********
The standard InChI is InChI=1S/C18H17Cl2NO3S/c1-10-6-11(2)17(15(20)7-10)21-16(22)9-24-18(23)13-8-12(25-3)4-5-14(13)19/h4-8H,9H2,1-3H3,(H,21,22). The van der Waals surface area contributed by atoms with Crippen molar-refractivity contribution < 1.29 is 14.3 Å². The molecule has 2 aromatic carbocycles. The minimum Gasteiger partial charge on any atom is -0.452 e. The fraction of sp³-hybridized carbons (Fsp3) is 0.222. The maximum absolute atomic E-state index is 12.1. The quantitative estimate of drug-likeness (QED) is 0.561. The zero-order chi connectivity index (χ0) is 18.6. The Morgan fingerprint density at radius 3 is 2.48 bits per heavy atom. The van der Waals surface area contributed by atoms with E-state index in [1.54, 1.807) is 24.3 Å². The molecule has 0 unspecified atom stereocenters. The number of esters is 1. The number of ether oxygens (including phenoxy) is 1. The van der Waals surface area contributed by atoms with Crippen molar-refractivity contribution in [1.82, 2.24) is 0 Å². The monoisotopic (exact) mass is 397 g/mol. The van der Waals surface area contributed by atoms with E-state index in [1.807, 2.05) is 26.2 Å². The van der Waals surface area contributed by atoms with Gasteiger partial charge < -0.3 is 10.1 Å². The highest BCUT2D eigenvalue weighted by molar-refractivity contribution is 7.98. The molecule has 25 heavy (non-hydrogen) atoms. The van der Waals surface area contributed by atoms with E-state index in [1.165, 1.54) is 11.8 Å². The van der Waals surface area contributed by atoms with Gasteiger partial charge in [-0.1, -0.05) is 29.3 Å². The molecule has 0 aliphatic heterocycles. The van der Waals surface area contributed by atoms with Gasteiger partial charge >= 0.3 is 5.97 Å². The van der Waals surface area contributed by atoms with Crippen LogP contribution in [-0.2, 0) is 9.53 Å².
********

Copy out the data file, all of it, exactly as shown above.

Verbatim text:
The standard InChI is InChI=1S/C18H17Cl2NO3S/c1-10-6-11(2)17(15(20)7-10)21-16(22)9-24-18(23)13-8-12(25-3)4-5-14(13)19/h4-8H,9H2,1-3H3,(H,21,22). The van der Waals surface area contributed by atoms with Crippen molar-refractivity contribution < 1.29 is 14.3 Å². The molecule has 2 aromatic carbocycles. The minimum Gasteiger partial charge on any atom is -0.452 e. The fraction of sp³-hybridized carbons (Fsp3) is 0.222. The maximum absolute atomic E-state index is 12.1. The quantitative estimate of drug-likeness (QED) is 0.561. The zero-order chi connectivity index (χ0) is 18.6. The Morgan fingerprint density at radius 3 is 2.48 bits per heavy atom. The van der Waals surface area contributed by atoms with E-state index in [1.54, 1.807) is 24.3 Å². The molecule has 0 unspecified atom stereocenters. The number of esters is 1. The number of ether oxygens (including phenoxy) is 1. The van der Waals surface area contributed by atoms with Crippen molar-refractivity contribution in [1.82, 2.24) is 0 Å². The monoisotopic (exact) mass is 397 g/mol. The van der Waals surface area contributed by atoms with E-state index in [1.807, 2.05) is 26.2 Å². The van der Waals surface area contributed by atoms with Gasteiger partial charge < -0.3 is 10.1 Å². The highest BCUT2D eigenvalue weighted by molar-refractivity contribution is 7.98. The molecule has 25 heavy (non-hydrogen) atoms. The van der Waals surface area contributed by atoms with E-state index in [1.165, 1.54) is 11.8 Å². The van der Waals surface area contributed by atoms with Gasteiger partial charge in [-0.1, -0.05) is 29.3 Å². The molecule has 0 aliphatic heterocycles. The van der Waals surface area contributed by atoms with Gasteiger partial charge >= 0.3 is 5.97 Å². The van der Waals surface area contributed by atoms with Crippen LogP contribution in [-0.2, 0) is 9.53 Å².